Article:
Would your business survive a disaster?

Here in the UK natural disasters are unlikely. Our stable environment is quite safe (most of the time). However, Britain is sometimes affected by adverse weather conditions. The widespread flooding that hit the UK earlier this month and in late June proved a severe test for many businesses. This particularly affected areas of West Yorkshire, North and South Wales and Ireland. And although the heavy rain has stopped for the time being, itís only a matter of months before the cold weather, particularly bad in recent winters, wreaks havoc across the country.

Unfortunately, flooding is a yearly occurrence across areas of Britain and that is raising a serious challenge for IT. According to the Environment Agency, with the onset of climate change and land shortage encouraging construction in areas that are considered highly susceptible to flooding, the probability of a business being affected by a flood or a tidal surge has increased sharply.

Imagine losing your data due to flooding or any other misfortune that may occur such as theft, fire, power cut or technical malfunction. This is exactly what happened in Belfast when Massey House and Dundonald House were flooded. As a result of the flooding,†thousands of government documents were damaged†including policy papers and prison service records. Now the immense task to recover these documents is underway. This is estimated to cost around £100,000. A month later, furthermore, hundreds of civil servants still havenít returned to their offices.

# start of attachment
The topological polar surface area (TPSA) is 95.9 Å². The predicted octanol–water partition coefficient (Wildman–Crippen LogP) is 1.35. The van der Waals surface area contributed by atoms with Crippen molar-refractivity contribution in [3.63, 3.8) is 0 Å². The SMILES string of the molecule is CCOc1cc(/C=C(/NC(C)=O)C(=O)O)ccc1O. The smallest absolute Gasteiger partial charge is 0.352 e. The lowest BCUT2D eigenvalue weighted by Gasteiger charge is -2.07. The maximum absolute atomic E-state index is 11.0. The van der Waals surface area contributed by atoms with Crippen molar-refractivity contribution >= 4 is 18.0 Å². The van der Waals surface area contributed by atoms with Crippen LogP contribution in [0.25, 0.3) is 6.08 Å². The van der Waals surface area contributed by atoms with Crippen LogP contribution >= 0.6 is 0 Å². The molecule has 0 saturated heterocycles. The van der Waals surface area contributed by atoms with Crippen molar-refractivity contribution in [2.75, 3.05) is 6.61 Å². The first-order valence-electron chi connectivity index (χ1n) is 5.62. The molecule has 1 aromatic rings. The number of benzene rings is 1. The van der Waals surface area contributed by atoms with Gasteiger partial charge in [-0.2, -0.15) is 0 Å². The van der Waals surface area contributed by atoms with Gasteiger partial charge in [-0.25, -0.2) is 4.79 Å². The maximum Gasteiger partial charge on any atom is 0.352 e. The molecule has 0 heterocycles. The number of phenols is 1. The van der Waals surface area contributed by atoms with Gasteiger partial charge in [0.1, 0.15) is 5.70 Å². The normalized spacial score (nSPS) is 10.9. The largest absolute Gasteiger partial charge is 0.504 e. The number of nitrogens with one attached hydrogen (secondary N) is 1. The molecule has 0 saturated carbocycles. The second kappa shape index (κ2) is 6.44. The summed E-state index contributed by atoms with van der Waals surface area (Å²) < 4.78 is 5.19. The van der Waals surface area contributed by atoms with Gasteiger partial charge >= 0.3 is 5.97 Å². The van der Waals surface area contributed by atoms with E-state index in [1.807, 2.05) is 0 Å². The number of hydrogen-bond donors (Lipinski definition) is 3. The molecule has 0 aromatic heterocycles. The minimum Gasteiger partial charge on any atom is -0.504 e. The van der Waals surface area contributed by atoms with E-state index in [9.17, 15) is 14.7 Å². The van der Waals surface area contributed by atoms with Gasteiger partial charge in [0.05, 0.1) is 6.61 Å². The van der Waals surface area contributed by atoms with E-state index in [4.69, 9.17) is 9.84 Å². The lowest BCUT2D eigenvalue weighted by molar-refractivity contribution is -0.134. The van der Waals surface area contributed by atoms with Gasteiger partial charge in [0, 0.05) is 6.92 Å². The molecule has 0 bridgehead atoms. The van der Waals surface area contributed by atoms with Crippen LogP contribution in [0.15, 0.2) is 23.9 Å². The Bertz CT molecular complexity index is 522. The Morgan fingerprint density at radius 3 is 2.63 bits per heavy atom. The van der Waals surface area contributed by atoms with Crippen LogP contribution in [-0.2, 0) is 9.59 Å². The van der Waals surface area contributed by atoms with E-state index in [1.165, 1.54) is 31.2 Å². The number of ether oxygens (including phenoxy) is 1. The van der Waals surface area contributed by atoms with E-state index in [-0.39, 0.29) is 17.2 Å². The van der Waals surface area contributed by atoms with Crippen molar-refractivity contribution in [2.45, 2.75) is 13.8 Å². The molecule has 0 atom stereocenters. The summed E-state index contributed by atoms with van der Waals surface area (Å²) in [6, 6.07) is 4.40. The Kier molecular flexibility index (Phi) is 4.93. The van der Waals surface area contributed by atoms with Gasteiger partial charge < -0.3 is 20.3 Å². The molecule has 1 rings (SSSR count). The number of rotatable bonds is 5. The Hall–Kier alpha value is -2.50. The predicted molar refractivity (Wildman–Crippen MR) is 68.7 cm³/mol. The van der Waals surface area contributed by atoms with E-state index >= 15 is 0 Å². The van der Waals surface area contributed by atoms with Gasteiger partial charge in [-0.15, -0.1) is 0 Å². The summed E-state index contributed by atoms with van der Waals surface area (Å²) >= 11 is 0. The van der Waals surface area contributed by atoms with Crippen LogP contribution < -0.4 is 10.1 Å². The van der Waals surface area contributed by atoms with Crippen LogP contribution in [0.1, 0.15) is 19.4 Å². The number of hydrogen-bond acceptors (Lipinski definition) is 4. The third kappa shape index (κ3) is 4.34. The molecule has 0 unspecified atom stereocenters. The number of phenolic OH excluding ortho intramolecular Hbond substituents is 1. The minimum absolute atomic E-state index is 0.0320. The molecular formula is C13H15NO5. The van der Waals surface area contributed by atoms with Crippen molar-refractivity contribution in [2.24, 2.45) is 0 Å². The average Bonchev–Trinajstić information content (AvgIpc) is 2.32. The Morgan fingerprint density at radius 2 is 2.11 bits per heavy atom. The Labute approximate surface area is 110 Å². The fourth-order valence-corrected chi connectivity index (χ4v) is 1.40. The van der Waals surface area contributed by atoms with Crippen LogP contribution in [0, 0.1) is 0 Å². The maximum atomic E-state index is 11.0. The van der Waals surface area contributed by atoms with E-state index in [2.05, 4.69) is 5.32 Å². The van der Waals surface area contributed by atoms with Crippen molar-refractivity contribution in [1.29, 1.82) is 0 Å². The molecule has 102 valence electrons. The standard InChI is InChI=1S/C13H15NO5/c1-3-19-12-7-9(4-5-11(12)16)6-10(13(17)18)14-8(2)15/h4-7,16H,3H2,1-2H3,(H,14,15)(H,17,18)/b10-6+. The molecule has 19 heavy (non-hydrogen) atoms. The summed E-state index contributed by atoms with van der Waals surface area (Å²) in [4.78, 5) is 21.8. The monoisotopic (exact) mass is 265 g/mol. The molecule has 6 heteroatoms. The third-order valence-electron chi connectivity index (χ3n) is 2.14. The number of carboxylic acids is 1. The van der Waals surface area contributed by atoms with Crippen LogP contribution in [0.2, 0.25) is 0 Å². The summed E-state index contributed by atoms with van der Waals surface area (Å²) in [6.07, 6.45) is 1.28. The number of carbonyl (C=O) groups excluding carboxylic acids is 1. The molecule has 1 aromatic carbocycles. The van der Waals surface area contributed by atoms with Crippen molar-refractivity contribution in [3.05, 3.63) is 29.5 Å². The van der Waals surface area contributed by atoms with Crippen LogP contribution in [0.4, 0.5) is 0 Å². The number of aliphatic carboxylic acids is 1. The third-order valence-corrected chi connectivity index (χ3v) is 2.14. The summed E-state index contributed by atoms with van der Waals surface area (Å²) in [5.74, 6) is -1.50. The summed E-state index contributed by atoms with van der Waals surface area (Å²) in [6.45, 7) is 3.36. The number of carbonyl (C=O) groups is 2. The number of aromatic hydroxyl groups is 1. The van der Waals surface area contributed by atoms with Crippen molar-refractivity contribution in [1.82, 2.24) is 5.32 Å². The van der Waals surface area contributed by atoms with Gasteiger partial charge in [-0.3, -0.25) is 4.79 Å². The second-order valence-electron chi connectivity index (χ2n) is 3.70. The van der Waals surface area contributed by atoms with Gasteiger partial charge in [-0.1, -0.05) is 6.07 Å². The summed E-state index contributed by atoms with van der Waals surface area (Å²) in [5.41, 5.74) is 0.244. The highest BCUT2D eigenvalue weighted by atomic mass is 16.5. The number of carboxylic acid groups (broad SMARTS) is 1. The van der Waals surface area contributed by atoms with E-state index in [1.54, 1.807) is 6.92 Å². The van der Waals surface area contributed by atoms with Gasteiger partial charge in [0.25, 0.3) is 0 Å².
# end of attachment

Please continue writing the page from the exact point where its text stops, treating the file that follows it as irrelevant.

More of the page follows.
It is in such moments that the importance for companies to have robust Disaster Recovery protocols in place to ensure business continuity is emphasised.

Data, especially the customersí data, is a critical element to the operation of any businesses. When access to this information is denied it can severely disrupt the day-to-day operation of an organisation, even driving them out of business. A survey carried out by AXA in 2006 exemplifies the anxiety felt by businesses should a disaster occur.

It is important to remember, therefore, that the physical aspects of a business are replaceable, but losing data which is essential to continued operation can put a company on the sidelines for weeks, if not permanently.

By implementing an effective Disaster Recovery plan and a full featured backup solution, such as Online Backup, such difficulties can be avoided by protecting data in a geographically remote location. This means that businesses will have the reassurance that trading can continue even if their premises are temporarily unusable or their IT systems become damaged. In such circumstances, the data is fully recoverable from a virtual environment and can be accessed from anywhere in that world at anytime.

Disaster recovery is about making sure that no matter what happens, a business can carry on as usual. As the recent flooding has demonstrated, it is imperative that companies in less resilient sites consider how they would cope if a disaster should occur. In the event of a disaster, would you and your business be prepared?

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